For me what differentiates men from women is that you can still find a man very sexy, even sexier, if he have wrinkles or a big scar on his face. Where in for women, if you see many wrinkles, tattooes, and scars all over the prominent parts of their their body, they won’t be featured in the cover of Vogue or Playboy, absolutely. You see the difference? Masculinity versus feminity as ideals juxtaposed in huge contrast even up to today in 2020.

DA: How do you choose your models?

LP: For me if we are talking about RAW, which the culmination of my decades of work, I chose them like the way my teenage fantasies where built around. But of course as I grow older it changes. But when I was young what filled my fantasies are images of pop stars and celebrities. But when I grow older and travelled the world, I realized that there is a bigger world than magazines and TV, and there are an abundance of beautiful men in the world, you know those ones that doesn’t need filters and photoshop. You exactly get what you see, if that make any sense?

DA: How do you establish a rapport and good working relationship with the models you feature in your book?

LP: For me I have been doing photography for almost my whole life, of course it had its ups and downs, but I think I am at my age that I know exactly what I want to photograph and it is a challenge to create something fresh in the noise of overwhelming we have now on Instagram. Internet for the past decade have ushered a flood of new young and very talented image-makers.

But just like Heidi Klum said on Project Runway, “One day you’re in, the next day you’re out.” I don’t think there is more cutthroat industry than fashion. The battle for relevance this age and time is almost a race. And unlike any car race, where the fastest car is the winner, in photography, the most beautiful or fashion forward is not the winner, since the judges are the masses. You see the difference? So fashion always ends up sometimes with not the best of the crop to say the least. Well unlike car racing.

DA: What do you hope to achieve with “RAW”?

LP: I want RAW to be a transition of my past work to my new work. Where is my photography is taking me next. As I’ve said on my Huffington Post Interview in 2017, “The biggest challenge for me is discovering myself through my work. All this time I have been trying to peel the onion to see what’s in the middle. I want to know what makes my work unique, and that is very important to me.” So I hope RAW will be that transition, like the calm before the storm.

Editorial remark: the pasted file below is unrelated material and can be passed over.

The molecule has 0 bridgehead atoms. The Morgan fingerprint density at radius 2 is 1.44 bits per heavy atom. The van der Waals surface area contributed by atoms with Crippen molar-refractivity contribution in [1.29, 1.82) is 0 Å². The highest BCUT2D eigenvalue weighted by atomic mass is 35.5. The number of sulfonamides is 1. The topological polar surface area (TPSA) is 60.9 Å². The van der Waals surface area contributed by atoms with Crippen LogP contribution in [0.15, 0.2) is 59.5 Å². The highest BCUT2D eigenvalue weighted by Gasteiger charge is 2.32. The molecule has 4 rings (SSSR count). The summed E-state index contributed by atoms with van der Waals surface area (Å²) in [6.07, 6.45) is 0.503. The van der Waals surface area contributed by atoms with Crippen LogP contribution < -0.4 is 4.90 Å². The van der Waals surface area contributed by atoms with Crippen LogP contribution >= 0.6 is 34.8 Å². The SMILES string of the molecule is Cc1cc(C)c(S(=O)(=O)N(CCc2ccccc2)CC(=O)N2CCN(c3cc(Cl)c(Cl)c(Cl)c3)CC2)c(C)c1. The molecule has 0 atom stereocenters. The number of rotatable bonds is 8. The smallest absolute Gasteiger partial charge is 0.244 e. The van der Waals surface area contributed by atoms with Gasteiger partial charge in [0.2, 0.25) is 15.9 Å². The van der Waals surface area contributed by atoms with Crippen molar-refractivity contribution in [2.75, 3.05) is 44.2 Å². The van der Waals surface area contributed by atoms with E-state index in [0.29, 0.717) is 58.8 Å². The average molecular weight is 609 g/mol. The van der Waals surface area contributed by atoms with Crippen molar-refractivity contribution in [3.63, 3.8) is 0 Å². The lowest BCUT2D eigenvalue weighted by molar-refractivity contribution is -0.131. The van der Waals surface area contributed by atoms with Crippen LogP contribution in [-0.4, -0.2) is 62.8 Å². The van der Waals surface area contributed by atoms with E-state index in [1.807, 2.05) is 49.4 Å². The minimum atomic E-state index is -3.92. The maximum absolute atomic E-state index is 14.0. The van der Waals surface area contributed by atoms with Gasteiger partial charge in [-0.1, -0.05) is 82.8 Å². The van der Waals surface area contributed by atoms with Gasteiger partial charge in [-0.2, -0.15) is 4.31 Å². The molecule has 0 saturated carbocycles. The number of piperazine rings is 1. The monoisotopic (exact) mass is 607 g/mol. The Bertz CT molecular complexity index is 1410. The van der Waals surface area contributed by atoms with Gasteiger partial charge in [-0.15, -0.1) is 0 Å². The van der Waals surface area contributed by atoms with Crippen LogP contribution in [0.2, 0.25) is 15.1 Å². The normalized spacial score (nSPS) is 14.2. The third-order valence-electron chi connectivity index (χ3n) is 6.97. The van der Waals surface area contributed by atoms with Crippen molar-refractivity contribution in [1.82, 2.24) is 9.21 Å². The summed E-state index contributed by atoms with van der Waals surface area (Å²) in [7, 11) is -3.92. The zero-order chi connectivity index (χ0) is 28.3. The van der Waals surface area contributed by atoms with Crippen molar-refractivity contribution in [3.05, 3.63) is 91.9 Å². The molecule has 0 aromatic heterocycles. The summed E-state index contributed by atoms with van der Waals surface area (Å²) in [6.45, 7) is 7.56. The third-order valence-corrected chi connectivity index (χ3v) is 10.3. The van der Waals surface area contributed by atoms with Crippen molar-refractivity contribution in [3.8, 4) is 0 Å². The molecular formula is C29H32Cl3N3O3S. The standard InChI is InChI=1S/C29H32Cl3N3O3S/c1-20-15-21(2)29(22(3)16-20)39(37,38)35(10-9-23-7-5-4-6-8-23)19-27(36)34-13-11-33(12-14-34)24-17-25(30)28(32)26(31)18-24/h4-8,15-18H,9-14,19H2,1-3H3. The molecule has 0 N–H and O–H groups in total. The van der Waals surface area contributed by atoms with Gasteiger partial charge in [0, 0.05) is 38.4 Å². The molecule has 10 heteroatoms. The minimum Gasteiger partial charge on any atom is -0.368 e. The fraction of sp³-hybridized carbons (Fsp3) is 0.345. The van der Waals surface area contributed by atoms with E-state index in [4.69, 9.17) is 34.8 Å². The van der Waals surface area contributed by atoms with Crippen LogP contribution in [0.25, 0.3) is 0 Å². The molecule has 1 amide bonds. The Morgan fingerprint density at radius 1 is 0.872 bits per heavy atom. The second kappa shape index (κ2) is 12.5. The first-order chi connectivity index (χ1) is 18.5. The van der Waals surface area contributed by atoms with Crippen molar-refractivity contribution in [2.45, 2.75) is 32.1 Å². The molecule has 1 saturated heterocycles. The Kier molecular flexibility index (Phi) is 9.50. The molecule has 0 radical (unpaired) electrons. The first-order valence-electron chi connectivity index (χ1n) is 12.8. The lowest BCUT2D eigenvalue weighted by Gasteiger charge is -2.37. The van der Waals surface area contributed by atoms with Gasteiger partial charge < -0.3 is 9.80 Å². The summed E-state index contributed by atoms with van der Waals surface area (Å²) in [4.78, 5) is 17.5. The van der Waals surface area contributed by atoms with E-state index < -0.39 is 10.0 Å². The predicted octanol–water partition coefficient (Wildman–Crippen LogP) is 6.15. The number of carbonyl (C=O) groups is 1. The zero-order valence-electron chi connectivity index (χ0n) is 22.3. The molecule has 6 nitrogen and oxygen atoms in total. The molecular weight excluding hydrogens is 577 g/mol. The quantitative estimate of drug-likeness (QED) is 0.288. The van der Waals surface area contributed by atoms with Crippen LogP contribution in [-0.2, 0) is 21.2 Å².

DA:  In your opinion, what has changed—in terms of your photography or writing—between the time you published “STARK” and now that you’ve launched “RAW”?

LP: So much have changed and I’m grateful and that change is a gift. To express yourself exactly the way you wanted, some people don’t even have one, I have three, I can write, I can paint and take pictures and do them all with justice. I wrote my first piece in highschool about my mother, and my teachers taught that I was a professional writer, of course I wrote the piece in Filipino. I also won many painting competitions sponsored by big corporations in Manila, when I was in College, I sold them all with high price. So as a young person I already know that art can be my source of living somehow. Very grateful for that. I was very very competitive when I was young as you can see. And my sheer talent brought me to places I can only dream of. I can make any abstract idea into reality.

DA: What was the most memorable shoot for “RAW”?

LP: The most memorable shoot for RAW is possibly the cover, I shot that in winter in America, before I moved for Europe. The thing with me the photographs becomes more alive if I find the perfect muses, almost the truth in every artist, writers or painters. Without the muse, someone you find sexually attractive, someone who stirs your loins and imagination, then being an artist is pointless and mechanical.

I shot the cover, and later on discovered that the model appeared in amateur pornography even before I met him. But it just made him more exciting and interesting, because I like men who are confident. And that one photograph sums up the book somehow. Riccardo Conti of Vogue Italia wrote a beautiful afterword to Stark and he said “The sense of sacrifice is exactly this: exposing the tongue. If you’re searching for origins, you’ll always find the tongue.”

DA:  And now that “RAW” is published, what’s next for you?

LP: I have many plans and I can’t even start to tell you when I can start with all. So many ideas and so little time it seems now for me. Imagination is a gift that keeps on giving. Possibly I’m wrapping up a novel around 400 pages big, and another coffee table book possibly around 300 to 400 pages as well, but now it focuses on fashion, men and women.

Grab a copy of “RAW” here.